Daylight autonomy: individual interior point with too high local illuminance


I am simulating the daylight autonomy for the internal wall surfaces in a few rooms. When looking at the local illuminance values over the year, I have one point which gets much higher illuminances than the surrounding points. This happens on several days in summer, typically around 10 am: 5'000-15'000 lux compared to the surrounding points at about 300 lux. I tried running the simulations with 4 and 6 atmospherical bounces, but get the same pattern.

For me, the most logical reason would be that I have somewhere a gap in the ceiling/roof, though I cannot find any.

Any tips on what else to check or try?

I am assuming that it is not a bug, as the pattern is too consistent when simulating with slightly different parameters, with and without dynamical shading etc.



Tags: autonomy, daylight, illuminance, local

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Hi Sarah,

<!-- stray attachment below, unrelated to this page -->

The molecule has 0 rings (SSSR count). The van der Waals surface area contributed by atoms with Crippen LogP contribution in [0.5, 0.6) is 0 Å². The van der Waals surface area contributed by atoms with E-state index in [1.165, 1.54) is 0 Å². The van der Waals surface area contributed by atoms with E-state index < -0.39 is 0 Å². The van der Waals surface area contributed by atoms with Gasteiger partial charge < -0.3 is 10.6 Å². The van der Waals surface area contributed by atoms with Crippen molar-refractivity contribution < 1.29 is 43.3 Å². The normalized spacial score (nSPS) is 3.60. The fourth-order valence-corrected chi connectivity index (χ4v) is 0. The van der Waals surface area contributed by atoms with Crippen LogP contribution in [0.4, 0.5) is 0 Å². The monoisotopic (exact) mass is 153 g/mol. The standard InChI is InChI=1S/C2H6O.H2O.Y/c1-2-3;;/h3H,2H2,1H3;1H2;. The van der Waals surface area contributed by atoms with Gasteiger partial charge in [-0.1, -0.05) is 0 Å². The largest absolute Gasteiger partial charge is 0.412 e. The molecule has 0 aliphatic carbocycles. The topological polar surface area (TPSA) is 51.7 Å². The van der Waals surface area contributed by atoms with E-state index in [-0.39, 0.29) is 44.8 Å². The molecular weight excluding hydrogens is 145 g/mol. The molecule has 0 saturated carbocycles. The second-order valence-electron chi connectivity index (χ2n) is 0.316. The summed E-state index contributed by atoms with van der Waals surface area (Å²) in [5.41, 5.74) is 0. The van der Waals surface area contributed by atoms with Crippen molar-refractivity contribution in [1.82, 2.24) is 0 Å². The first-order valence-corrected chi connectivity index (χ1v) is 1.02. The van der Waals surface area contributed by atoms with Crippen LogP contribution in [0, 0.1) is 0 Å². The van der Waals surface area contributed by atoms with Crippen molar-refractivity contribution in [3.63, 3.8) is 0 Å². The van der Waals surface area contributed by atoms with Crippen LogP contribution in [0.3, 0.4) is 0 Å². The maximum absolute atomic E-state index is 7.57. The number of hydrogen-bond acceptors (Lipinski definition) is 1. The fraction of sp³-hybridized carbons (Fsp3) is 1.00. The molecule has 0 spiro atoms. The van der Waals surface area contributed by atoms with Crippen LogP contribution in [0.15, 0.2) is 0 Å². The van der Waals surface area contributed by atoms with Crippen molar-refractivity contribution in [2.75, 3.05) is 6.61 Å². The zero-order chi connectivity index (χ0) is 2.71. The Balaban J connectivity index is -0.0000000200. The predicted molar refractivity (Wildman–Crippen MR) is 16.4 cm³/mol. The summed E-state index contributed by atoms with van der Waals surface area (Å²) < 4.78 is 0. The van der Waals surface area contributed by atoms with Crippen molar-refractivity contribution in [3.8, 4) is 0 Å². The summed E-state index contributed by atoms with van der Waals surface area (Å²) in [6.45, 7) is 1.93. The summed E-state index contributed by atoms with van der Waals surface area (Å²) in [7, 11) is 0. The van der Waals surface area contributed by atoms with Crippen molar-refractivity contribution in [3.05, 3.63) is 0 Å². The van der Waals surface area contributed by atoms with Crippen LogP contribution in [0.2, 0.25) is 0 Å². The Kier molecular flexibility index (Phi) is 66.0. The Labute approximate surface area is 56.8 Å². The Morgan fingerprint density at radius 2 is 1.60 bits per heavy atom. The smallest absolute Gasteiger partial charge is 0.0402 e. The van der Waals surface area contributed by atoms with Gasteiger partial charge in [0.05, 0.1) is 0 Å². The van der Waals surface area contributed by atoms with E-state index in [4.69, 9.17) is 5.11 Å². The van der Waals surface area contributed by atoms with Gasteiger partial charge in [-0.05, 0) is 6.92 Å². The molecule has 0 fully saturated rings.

Its a little tough to say without seeing more of the model details. Can you share your files with us, either on the forum or via

Thank you,


Hi Alstan

Thanks for your reply.

It is a room with 3 rows of 7 roof windows. I have narrowed it down to the daylight passing through one row of 7 windows with NE-orientation. Each of these windows causes one or two "points" on the east-facing wall where the local illuminance peaks.

- The peaks occur 63 to 72 days per year.

- Each peak occurs always at the same time of day, either hour 9.5 or 10.5.

- The peak internal illuminances are at 20-45 % of the exterior horizontal illuminance. Max. direct transmission allowed by geometry (shades+glazing) is 52 %.

- The timing of the peaks corresponds with the orientation of the windows and the solar position.

I think the logical conclusion is that we have direct sunlight passing through the windows at specific solar positions, hitting these points. I am running an extra simulation with a finer grid (0.1 m instead of 0.4 m) in this region to check.



Hi Alstan

We are still not entirely sure what is happening here. I would like to send you the files, with the problem narrowed down to one small nodegroup. The model is quite large, I hope it is ok for you to take a look?



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